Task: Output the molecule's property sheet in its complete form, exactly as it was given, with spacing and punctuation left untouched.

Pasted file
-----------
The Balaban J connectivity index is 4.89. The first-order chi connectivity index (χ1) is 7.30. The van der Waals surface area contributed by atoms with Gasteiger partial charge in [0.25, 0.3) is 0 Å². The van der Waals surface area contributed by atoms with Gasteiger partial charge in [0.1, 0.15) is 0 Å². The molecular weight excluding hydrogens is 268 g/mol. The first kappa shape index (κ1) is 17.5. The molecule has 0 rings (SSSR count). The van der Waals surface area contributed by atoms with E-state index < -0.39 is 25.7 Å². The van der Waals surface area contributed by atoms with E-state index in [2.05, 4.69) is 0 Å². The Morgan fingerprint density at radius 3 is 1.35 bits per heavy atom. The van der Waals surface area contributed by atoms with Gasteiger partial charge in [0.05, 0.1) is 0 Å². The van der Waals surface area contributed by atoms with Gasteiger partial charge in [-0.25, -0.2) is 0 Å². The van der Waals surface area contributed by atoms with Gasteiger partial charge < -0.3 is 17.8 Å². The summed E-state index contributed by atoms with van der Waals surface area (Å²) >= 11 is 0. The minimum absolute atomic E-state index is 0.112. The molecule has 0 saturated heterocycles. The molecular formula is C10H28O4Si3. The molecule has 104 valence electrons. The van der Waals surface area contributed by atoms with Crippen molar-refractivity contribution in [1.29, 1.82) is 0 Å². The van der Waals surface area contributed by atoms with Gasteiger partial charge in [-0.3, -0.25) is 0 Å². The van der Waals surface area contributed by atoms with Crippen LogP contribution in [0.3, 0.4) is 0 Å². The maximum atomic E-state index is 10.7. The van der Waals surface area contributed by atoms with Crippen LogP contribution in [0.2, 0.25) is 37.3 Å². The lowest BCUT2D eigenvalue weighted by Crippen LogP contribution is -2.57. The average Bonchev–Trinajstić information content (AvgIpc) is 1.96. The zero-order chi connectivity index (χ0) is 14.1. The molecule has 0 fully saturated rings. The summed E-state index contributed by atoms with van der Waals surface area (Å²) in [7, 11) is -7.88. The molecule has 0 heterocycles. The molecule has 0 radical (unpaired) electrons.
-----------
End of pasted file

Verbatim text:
The Balaban J connectivity index is 4.89. The first-order chi connectivity index (χ1) is 7.30. The van der Waals surface area contributed by atoms with Gasteiger partial charge in [0.25, 0.3) is 0 Å². The van der Waals surface area contributed by atoms with Gasteiger partial charge in [0.1, 0.15) is 0 Å². The molecular weight excluding hydrogens is 268 g/mol. The first kappa shape index (κ1) is 17.5. The molecule has 0 rings (SSSR count). The van der Waals surface area contributed by atoms with E-state index < -0.39 is 25.7 Å². The van der Waals surface area contributed by atoms with E-state index in [2.05, 4.69) is 0 Å². The Morgan fingerprint density at radius 3 is 1.35 bits per heavy atom. The van der Waals surface area contributed by atoms with Gasteiger partial charge in [0.05, 0.1) is 0 Å². The van der Waals surface area contributed by atoms with Gasteiger partial charge in [-0.25, -0.2) is 0 Å². The van der Waals surface area contributed by atoms with Gasteiger partial charge < -0.3 is 17.8 Å². The summed E-state index contributed by atoms with van der Waals surface area (Å²) >= 11 is 0. The minimum absolute atomic E-state index is 0.112. The molecule has 0 saturated heterocycles. The molecular formula is C10H28O4Si3. The molecule has 104 valence electrons. The van der Waals surface area contributed by atoms with Crippen molar-refractivity contribution in [1.29, 1.82) is 0 Å². The van der Waals surface area contributed by atoms with Gasteiger partial charge in [-0.3, -0.25) is 0 Å². The van der Waals surface area contributed by atoms with Crippen LogP contribution in [0.3, 0.4) is 0 Å². The maximum atomic E-state index is 10.7. The van der Waals surface area contributed by atoms with Crippen LogP contribution in [0.2, 0.25) is 37.3 Å². The lowest BCUT2D eigenvalue weighted by Crippen LogP contribution is -2.57. The average Bonchev–Trinajstić information content (AvgIpc) is 1.96. The zero-order chi connectivity index (χ0) is 14.1. The molecule has 0 fully saturated rings. The summed E-state index contributed by atoms with van der Waals surface area (Å²) in [7, 11) is -7.88. The molecule has 0 heterocycles. The molecule has 0 radical (unpaired) electrons.